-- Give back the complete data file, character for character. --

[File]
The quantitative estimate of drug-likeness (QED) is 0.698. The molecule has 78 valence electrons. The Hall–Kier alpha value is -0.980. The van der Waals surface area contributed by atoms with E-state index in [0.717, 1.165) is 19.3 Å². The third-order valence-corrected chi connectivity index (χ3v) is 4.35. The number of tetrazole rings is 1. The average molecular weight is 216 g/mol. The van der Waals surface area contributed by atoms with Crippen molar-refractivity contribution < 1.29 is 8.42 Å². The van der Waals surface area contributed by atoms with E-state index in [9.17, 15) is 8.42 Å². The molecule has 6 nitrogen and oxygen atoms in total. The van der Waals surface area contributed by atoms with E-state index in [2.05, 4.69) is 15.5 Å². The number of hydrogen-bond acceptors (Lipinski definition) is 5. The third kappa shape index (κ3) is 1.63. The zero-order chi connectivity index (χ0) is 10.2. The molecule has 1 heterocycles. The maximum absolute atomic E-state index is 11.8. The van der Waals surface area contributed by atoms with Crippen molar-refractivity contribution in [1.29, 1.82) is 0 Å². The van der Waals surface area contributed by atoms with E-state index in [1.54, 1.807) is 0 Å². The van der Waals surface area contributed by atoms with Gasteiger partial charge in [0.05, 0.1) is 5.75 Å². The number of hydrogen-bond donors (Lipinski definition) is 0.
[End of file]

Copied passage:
The quantitative estimate of drug-likeness (QED) is 0.698. The molecule has 78 valence electrons. The Hall–Kier alpha value is -0.980. The van der Waals surface area contributed by atoms with E-state index in [0.717, 1.165) is 19.3 Å². The third-order valence-corrected chi connectivity index (χ3v) is 4.35. The number of tetrazole rings is 1. The average molecular weight is 216 g/mol. The van der Waals surface area contributed by atoms with Crippen molar-refractivity contribution < 1.29 is 8.42 Å². The van der Waals surface area contributed by atoms with E-state index in [9.17, 15) is 8.42 Å². The molecule has 6 nitrogen and oxygen atoms in total. The van der Waals surface area contributed by atoms with E-state index in [2.05, 4.69) is 15.5 Å². The number of hydrogen-bond acceptors (Lipinski definition) is 5. The third kappa shape index (κ3) is 1.63. The zero-order chi connectivity index (χ0) is 10.2. The molecule has 1 heterocycles. The maximum absolute atomic E-state index is 11.8. The van der Waals surface area contributed by atoms with Crippen molar-refractivity contribution in [1.29, 1.82) is 0 Å². The van der Waals surface area contributed by atoms with E-state index in [1.54, 1.807) is 0 Å². The van der Waals surface area contributed by atoms with Gasteiger partial charge in [0.05, 0.1) is 5.75 Å². The number of hydrogen-bond donors (Lipinski definition) is 0.